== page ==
During the 1920s Henry Ford was benefiting from a major boom in the automobile industry. His company was selling thousands upon thousands of cars and needed massive amounts of rubber to make tires. Unfortunately, rubber manufacturers in East Asia were running a virtual monopoly that drove up the price of raw materials. Ford’s idea: Create the world’s largest rubber plantation in the middle of the Amazon forest, which after all is the native habitat of rubber trees.
The auto tycoon bought over six million acres and named his Americanized colony Fordlândia. Ford went so far as to build a modern hospital, a power plant, a library, a golf course, a hotel, and thousands of little white clapboard houses for the employees to live in. Eventually, as the community grew, other businesses such as bakeries, butcher shops, restaurants, and shoemakers were established.
Ford employees from America were relocated to this little piece of America along the Amazon River where they—along with the native Brazilian workers who moved into the settlement to work at the factory—were forced to live the mandatory “healthy lifestyle.” This included attending poetry readings, square dances, and English-language-only singalongs, and abstaining from alcohol, which was prohibited in Fordlândia.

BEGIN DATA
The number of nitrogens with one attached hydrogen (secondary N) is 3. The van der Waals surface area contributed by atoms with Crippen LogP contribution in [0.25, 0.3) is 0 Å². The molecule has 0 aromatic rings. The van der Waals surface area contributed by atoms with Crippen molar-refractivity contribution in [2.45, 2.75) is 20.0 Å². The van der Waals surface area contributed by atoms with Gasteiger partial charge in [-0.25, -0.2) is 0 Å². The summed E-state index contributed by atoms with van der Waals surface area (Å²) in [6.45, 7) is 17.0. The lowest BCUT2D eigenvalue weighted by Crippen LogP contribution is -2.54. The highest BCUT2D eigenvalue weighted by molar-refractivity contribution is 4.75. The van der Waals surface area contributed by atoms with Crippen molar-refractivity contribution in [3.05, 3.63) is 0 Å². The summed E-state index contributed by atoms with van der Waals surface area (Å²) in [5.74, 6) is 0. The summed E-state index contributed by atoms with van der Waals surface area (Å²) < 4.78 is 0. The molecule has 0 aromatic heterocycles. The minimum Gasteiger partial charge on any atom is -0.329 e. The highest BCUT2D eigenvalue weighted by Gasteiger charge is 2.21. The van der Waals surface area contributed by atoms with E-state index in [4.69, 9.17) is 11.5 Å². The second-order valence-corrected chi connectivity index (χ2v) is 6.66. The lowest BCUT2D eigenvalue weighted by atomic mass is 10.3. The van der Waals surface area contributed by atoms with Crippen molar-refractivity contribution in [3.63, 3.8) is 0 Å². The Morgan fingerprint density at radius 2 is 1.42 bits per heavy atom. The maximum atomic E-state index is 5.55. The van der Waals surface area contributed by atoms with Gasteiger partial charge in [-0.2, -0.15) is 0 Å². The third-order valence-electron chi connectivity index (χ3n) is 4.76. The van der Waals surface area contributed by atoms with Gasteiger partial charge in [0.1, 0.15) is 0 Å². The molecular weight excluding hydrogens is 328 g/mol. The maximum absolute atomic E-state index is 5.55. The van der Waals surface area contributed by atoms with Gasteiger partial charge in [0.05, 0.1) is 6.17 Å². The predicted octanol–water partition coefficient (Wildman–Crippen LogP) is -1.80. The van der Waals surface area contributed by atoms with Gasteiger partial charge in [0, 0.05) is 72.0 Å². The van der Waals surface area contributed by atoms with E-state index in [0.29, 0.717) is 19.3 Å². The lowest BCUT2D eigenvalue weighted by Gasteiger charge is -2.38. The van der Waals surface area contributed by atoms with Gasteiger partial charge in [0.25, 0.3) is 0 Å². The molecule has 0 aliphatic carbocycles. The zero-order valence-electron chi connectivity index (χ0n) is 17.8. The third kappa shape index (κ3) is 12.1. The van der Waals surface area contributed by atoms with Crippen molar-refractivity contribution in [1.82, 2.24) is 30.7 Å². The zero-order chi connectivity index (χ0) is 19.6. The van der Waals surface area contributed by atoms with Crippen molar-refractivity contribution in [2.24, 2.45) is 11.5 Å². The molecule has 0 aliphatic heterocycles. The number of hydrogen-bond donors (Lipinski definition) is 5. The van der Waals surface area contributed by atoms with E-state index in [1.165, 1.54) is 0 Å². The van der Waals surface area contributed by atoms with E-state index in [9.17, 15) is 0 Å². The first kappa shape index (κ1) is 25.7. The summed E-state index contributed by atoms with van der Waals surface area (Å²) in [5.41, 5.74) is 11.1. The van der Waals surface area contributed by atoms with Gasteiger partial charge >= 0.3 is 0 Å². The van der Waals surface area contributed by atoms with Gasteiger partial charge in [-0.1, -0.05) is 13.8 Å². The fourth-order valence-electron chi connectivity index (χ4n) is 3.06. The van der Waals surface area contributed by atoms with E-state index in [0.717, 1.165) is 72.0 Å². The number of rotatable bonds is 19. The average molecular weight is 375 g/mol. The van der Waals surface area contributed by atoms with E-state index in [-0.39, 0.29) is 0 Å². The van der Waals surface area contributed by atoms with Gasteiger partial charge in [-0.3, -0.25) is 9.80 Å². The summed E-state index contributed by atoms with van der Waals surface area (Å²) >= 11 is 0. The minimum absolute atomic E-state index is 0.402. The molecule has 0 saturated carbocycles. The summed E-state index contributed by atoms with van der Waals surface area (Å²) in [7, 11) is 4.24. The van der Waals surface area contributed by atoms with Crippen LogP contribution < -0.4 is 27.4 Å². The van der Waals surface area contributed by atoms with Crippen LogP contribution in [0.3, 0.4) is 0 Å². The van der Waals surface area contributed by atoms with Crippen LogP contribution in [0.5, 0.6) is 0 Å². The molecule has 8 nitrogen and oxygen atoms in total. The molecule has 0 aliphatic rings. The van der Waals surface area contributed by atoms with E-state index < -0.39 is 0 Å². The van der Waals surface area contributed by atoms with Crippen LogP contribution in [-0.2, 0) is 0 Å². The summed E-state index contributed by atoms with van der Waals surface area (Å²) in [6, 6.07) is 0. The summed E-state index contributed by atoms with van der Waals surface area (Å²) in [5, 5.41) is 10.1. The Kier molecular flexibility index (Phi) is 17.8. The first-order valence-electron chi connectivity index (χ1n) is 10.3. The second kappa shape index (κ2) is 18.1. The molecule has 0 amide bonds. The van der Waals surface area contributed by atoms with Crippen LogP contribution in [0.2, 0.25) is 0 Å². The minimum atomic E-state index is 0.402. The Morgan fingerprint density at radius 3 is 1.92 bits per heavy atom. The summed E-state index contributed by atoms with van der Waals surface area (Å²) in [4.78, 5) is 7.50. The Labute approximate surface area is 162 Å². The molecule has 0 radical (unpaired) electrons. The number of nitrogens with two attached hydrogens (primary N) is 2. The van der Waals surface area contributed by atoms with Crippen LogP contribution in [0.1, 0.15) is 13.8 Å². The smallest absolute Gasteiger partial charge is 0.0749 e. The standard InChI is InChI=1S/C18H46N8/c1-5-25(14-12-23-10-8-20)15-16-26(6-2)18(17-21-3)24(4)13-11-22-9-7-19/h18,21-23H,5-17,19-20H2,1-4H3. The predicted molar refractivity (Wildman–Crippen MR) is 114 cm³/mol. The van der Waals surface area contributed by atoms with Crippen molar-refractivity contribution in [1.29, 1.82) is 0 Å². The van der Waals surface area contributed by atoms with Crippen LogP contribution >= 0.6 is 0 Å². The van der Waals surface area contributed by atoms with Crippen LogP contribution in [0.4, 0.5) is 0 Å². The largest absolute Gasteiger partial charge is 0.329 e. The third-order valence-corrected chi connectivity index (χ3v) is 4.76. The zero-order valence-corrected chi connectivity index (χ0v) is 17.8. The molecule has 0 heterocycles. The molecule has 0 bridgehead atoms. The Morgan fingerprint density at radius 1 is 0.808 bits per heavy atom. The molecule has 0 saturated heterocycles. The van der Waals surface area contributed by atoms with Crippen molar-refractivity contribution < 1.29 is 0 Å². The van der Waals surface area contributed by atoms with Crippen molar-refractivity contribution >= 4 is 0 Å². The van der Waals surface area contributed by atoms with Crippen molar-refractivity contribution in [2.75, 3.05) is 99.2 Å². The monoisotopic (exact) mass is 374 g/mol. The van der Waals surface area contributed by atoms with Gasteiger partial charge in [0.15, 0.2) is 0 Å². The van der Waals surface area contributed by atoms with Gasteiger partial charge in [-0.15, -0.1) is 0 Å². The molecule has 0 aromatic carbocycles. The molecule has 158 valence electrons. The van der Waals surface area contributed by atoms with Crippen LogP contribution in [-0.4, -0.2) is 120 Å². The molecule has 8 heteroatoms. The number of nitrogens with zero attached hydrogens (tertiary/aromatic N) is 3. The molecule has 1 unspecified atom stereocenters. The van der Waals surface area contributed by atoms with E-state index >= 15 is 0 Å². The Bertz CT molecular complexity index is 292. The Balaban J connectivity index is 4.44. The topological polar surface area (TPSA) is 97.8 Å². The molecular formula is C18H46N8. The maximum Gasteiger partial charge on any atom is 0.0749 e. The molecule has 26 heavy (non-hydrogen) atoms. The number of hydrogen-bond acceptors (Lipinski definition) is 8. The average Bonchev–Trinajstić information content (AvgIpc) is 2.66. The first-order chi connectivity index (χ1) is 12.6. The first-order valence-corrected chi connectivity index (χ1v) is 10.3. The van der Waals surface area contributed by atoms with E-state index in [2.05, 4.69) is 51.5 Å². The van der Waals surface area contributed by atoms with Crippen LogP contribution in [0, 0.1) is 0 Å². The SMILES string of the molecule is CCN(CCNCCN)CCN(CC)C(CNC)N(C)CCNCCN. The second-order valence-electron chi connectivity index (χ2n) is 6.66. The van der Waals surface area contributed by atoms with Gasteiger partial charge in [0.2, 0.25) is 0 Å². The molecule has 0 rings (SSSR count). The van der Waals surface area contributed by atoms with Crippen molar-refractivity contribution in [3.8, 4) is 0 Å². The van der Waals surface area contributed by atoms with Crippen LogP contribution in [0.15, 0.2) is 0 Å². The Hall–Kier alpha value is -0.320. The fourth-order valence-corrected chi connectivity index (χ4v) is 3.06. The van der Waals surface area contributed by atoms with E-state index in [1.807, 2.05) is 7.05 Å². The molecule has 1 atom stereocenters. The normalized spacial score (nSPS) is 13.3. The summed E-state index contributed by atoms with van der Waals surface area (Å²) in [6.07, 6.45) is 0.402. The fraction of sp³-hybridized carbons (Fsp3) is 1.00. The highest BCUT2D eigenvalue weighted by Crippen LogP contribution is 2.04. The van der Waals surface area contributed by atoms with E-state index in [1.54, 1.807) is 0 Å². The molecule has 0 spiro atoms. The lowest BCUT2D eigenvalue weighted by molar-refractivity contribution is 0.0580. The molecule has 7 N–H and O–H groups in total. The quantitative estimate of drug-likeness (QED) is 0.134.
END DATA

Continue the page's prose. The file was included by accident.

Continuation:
Unfortunately Fordlândia proved to be wildly unsuccessful. The rubber saplings that Ford had planted (without the help of a botanist) were barely growing, and those that did grow were soon hit by a leaf blight, which ruined the remaining trees. By the end of the 1920s malaria became a serious problem. In December 1930 agitated workers rioted, breaking windows and overturning vehicles in the road. After the riots, which lasted less than three days, work continued, but there was almost no product to show for the millions of dollars Ford had poured into the jungle. In 1933, after coming to terms with the failure, Ford purchased a new plot of land downriver and called it Belterra. At first the land showed promise, but progress was slow. After 10 years of work, Ford realized that his goal of 38,000 tons of latex was a far cry from his factory’s output of just 750 tons.
Ford retired from the rubber industry in 1945 after losing over $20 million in the Amazon (over $200 million in today’s dollars). The Brazilian government purchased all of Ford’s land for a measly $250,000. Today some of the structures of Fordlândia and Belterra still remain and are marked as spots for Amazon tours.